The premise here is cool - a thief desperate to come up with the cash to cover his girlfriend's loan shark debt goes to pull a job at a remote house at which he's been doing construction work. Once inside, though, he discovers that - oh, shit! - the family is being held hostage and tortured by a psychopath with a flair for ingenious death traps. But in telling this story, Dunstan and Melton fail to make any fucking sense, to provide even the barest motivation for their killer, or to tie up even one dangling plot thread. This is not a case of artful ambiguity, it's a case of raging incompetence.
First, there's the physical impossibility of what The Collector is up to, which goes way beyond demanding a healthy suspension of disbelief on the part of the audience. This character would have to spend at least a full fucking weekend in this house with a crew of assistants to rig it up the way that he does but yet we're supposed to believe that all these death traps - involving pulleys, wires, acid, razor blades, and spikes - were set up in the span of a few hours. And as The Collector clearly took the family hostage (save for one junior member who's in hiding) in the basement prior to laying these traps on the above floors - the question then becomes one of who, exactly, are these traps even meant for? It's not as though The Collector knows that the thief will be crashing the party and no one else in the house is going anywhere. Far be it for me to tell a serial killer how to manage his shit - but wouldn't The Collector's time be better spent torturing his hostages rather than getting out a ladder to hang knifes from the chandelier?
At least in the Saw films, as incredulous as I may find them, there's a half-baked logic behind Jigsaw's traps. They're always made with a specific purpose in mind. In The Collector, it's like "um, just in the chance that someone - I don't know who - might possibly come into this hallway to pull a golf club out of this caddy bag, I've got an elaborate wire and pulley system rigged up to yank them to the ceiling!" And maybe this is next gripe is just my own hang-up but after watching a movie called The Collector, I feel that the most basic question that ought to be answered by the end of the film is what this psycho is fucking collecting and why! But as the end credits rolled here, I still had no clue. Yes, we know that he takes one living victim from each home but the movie never gives a satisfying answer as to why. One captive says that he's being used by The Collector as bait - as if that says it all - but we see no indication of how that actually plays out. Bait in what way? Bait is something that you use to bring someone to someplace they wouldn't normally go. But the people The Collector goes after are already in their own homes. Why "bait" someone if they're already where you want them to be? And if you really need someone to go someplace specific in their own home, do what always works - make a noise! It'd be a lot more efficient than hauling around a trunk with a struggling human being in it.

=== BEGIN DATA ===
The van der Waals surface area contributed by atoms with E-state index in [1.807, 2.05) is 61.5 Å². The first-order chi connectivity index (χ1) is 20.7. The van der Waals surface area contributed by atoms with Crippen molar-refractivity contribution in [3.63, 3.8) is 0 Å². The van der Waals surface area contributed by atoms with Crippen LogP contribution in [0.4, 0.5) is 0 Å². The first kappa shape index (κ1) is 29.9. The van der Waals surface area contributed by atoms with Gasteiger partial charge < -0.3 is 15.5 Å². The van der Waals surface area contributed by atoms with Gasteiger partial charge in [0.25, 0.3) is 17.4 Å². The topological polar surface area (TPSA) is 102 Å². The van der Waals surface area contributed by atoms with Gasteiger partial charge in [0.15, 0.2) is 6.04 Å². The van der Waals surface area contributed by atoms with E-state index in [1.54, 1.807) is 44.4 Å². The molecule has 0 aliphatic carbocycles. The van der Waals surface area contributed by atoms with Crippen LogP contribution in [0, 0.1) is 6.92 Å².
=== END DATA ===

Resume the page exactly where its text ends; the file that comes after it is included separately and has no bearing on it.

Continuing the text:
And while anyone who's seen Rob Zombie's Halloween (2007) knows that backstories for killers can be tiresome and unnecessary, here there really needed to be some kind of explanation as to why The Collector was targeting the people that he goes after. At least give some insight - as Michael Mann's Manhunter (1986) did - as to how he chooses his prey. There is a nod to how he comes across these households but the level of preparation that The Collector exercises deserves to be addressed by more than just - "oh, yeah - that dude delivered a pizza to their house! That's how he knows to go there!" That's not the actual scenario that we see happen in The Collector by the way, but it's awfully close.
While The Collector is pretty grisly, which will surely win it some undiscriminating fans among the gore set, unless my brain starts hating itself I sure as shit won't be adding it to my DVD collection.